Marin, 34, and Pauline, 29, had once considered voting for Fillon, until it was revealed in March he had accepted €48,000 worth of tailor-made suits. They also fault Fillon for not joining huge protests against gay marriage in 2013 and not speaking out forcefully enough against abortion. During mayoral elections in 2014 and European elections in 2015, Marin and Pauline cast ballots for candidates of France’s far-right National Front (FN) party.
The FN’s presidential candidate, Marine Le Pen, has also been accused of misusing public funds as a member of the European Parliament and is under investigation. But these Catholic couples consider themselves to be in tune with her Eurosceptic discourse. The issue of immigrants and borders arouses particular interest.

Last year their parish undertook efforts to host a refugee family from war-ravaged Iraq. They renovated an old clergy house and launched the administrative procedures with French and Iraqi authorities to bring the family from Jordan to France. “The asylum process has been stuck in administrative quagmire for 10 months, and meanwhile others are entering the country illegally,” Marin fumes. He deplores the “gap between politicians’ sympathetic speeches and the administrative reality that slows everything down".

‘Stop the influx’
Damien also feels frustrated when it comes to immigration. “Europe’s doors have been flung wide open, and we’re not even sure who is coming through them,” he claims. He thinks Iraqi and Syrian refugees should receive preferential treatment, but that does not appear to be the case. Syrians, Russians and Sri Lankans were at the top of the list, according to Eurostat figures for 2014.

His wife Isabelle believes Le Pen is the only candidate who is serious about “controlling the borders”. The far-right candidate has pledged to limit the number of legal immigrants entering France to 10,000 a year and hold a British-like referendum on remaining in the EU. “We have to stop the influx of migrants so we can figure out how many we can take in and so we can take better care of those who are already here,” she insists.

Damien and Isabelle disagree that Catholic views are changing. For them, it’s the political landscape that is shifting, compelling voters like them to change their habits. “Today’s far right corresponds to the mainstream right that was around 25 years ago,” Damien suggests.

Tough on Europe
According to Jean-Luc Pouthier, a historian and religion researcher, a shift to the far right among French Catholics is a reality. “For many years practising Catholics rarely voted for the far right. Around 25 percent of them cast ballots for the far right today,” he notes. For many Catholics however, voting for Le Pen remains inconceivable.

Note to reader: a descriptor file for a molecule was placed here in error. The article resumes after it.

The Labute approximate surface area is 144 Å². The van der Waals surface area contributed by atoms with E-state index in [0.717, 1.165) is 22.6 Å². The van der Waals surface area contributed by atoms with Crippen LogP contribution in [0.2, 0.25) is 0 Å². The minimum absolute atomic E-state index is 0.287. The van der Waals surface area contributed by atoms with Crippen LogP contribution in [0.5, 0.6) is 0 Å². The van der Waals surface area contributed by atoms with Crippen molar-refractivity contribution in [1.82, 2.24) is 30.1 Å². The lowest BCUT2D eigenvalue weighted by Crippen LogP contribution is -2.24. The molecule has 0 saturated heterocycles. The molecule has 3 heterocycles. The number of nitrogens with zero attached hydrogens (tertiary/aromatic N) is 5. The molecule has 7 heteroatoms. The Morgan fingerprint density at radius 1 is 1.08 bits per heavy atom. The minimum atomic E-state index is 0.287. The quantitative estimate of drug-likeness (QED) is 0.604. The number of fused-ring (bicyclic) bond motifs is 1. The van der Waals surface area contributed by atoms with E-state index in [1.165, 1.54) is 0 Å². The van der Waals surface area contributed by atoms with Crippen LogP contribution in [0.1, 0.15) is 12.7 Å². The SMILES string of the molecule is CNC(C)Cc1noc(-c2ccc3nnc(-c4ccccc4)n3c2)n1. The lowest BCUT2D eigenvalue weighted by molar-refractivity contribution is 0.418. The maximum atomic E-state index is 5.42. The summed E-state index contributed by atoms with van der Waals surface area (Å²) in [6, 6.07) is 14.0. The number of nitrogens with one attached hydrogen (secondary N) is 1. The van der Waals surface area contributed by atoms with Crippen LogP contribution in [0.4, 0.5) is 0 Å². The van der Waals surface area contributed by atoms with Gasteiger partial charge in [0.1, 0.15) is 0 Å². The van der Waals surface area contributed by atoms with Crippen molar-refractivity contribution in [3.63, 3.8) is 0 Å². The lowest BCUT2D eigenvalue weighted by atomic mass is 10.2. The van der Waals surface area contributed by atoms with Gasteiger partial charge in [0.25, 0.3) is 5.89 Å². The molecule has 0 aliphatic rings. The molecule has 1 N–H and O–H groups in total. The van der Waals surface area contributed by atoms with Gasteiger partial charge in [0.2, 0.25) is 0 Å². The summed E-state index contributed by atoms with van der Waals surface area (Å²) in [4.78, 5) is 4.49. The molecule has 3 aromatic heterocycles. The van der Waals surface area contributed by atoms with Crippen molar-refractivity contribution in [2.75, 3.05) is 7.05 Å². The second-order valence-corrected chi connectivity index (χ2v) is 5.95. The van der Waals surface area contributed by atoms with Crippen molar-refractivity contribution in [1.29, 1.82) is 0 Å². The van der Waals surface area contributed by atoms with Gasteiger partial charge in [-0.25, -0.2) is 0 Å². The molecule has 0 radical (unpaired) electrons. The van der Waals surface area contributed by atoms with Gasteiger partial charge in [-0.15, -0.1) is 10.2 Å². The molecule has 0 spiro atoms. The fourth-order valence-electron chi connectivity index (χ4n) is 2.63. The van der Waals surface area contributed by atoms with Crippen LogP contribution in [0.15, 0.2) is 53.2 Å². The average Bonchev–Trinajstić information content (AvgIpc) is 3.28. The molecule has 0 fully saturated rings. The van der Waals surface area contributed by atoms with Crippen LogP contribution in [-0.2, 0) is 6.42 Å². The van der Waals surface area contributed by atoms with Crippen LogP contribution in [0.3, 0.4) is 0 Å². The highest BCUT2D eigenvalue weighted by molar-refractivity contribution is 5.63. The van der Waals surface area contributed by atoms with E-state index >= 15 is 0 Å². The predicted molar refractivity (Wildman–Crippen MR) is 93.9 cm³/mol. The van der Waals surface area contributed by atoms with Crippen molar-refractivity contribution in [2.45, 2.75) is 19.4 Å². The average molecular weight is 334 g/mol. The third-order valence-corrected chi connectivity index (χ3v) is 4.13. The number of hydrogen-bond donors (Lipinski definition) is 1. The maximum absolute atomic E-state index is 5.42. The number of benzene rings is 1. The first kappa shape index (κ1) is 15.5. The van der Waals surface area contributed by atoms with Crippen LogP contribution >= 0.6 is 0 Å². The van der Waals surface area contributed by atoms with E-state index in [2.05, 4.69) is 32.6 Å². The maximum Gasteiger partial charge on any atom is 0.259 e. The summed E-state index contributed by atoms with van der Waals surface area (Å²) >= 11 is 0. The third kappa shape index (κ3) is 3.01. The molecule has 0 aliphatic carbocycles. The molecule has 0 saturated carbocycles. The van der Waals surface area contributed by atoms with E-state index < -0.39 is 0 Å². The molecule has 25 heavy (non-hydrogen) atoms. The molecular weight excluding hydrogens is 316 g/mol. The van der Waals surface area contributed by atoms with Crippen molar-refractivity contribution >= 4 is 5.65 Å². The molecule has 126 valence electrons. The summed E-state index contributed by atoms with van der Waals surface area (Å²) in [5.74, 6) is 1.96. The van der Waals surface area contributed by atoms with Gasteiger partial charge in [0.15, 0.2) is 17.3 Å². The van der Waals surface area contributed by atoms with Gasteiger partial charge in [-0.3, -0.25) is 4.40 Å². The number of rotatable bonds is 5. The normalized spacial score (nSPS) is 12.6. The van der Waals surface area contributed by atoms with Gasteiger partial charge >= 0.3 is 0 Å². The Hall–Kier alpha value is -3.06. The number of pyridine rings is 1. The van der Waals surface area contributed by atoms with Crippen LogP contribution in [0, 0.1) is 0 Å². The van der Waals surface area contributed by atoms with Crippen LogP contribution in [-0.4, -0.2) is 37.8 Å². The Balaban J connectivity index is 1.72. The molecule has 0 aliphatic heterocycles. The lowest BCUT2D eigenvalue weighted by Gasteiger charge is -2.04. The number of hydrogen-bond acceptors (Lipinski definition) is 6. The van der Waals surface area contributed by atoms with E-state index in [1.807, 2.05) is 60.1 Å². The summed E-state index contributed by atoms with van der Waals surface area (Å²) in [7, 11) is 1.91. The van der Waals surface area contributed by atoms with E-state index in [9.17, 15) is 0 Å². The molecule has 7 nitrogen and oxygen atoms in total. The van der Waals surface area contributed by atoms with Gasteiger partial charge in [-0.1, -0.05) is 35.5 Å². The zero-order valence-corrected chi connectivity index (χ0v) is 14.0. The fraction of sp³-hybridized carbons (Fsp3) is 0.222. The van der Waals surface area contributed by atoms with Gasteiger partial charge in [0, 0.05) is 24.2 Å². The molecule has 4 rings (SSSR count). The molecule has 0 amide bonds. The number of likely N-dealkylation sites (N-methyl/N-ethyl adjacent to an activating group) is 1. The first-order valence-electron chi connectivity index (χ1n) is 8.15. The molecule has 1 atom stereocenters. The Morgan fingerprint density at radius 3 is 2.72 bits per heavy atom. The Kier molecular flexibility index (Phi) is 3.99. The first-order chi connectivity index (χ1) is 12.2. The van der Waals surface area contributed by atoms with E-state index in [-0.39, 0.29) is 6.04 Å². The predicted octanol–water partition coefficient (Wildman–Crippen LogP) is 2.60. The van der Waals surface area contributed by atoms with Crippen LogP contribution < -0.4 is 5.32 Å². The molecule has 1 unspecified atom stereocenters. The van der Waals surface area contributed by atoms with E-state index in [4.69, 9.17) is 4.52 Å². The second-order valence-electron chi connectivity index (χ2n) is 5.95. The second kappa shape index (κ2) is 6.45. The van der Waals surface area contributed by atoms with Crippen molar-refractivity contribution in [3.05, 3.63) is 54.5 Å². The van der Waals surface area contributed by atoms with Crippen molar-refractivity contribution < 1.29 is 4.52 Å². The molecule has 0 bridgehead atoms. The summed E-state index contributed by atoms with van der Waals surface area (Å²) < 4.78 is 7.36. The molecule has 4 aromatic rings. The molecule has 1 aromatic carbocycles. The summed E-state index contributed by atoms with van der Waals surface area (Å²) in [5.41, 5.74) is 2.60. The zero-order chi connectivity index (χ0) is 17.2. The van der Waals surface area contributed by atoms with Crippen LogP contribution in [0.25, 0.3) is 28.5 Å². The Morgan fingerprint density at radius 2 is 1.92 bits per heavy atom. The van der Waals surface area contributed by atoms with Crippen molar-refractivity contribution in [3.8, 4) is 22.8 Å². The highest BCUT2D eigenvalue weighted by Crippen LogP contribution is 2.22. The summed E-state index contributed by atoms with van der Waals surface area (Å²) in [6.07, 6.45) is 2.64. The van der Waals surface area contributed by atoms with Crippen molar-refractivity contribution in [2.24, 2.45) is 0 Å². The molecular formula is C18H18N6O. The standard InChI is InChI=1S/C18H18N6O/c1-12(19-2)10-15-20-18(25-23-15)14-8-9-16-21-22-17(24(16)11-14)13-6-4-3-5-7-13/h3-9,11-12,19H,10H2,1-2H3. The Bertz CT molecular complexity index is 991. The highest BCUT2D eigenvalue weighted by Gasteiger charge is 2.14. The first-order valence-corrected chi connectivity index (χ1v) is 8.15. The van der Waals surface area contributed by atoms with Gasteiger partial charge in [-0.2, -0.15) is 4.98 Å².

Alexander, the evening’s host, is one of them. "I grew up resisting the FN," he maintains. While he defends a multicultural vision of France, he is also attracted by the idea of leaving the European Union. He believes European red tape makes real social reform in France impossible, and says he will back the candidate who has presented the best arguments for exiting the EU: François Asselineau.

Asselineau, who is widely considered a fringe candidate in the election, is a former high-ranking official who quit France’s mainstream conservative camp in 2001.

“He knows the government institutions, he is very sharp on foreign policy, and understands that France has stronger historical ties to North Africa than places like Lithuania and Romania,” Alexander says. “I like him because he takes the time to explain things, and I think he can bring consensus among left- and right-wing voters.” His guest Marin admits he is also considering casting a ballot for Asselineau, and regrets he is not taken more seriously by the media.

Back in front of Saint John the Baptist church in old Libourne, a nun shuffles towards its austere portal. At 75, Sister Nicole is one of the few remaining nuns in the diocese, and has no qualms about discussing politics. “I have never seen such a chaotic presidential campaign,” she exclaims. “I think the media spend too much time on François Fillon. Other people are much more interesting, and they’re not speaking enough about the poor.”
Sister Nicole, who is also a retired teacher, says she will cast her vote for hard-left candidate Jean-Luc Mélenchon. She likes the candidate’s tough stance on Europe, but also his idea to call for a new constituent assembly to draft a new French constitution and give birth to a “Sixth Republic”. Without a hint of optimism she adds: “Let us pray that the Holy Spirit will at least bring us a humanist.”
This article was translated from its original in French.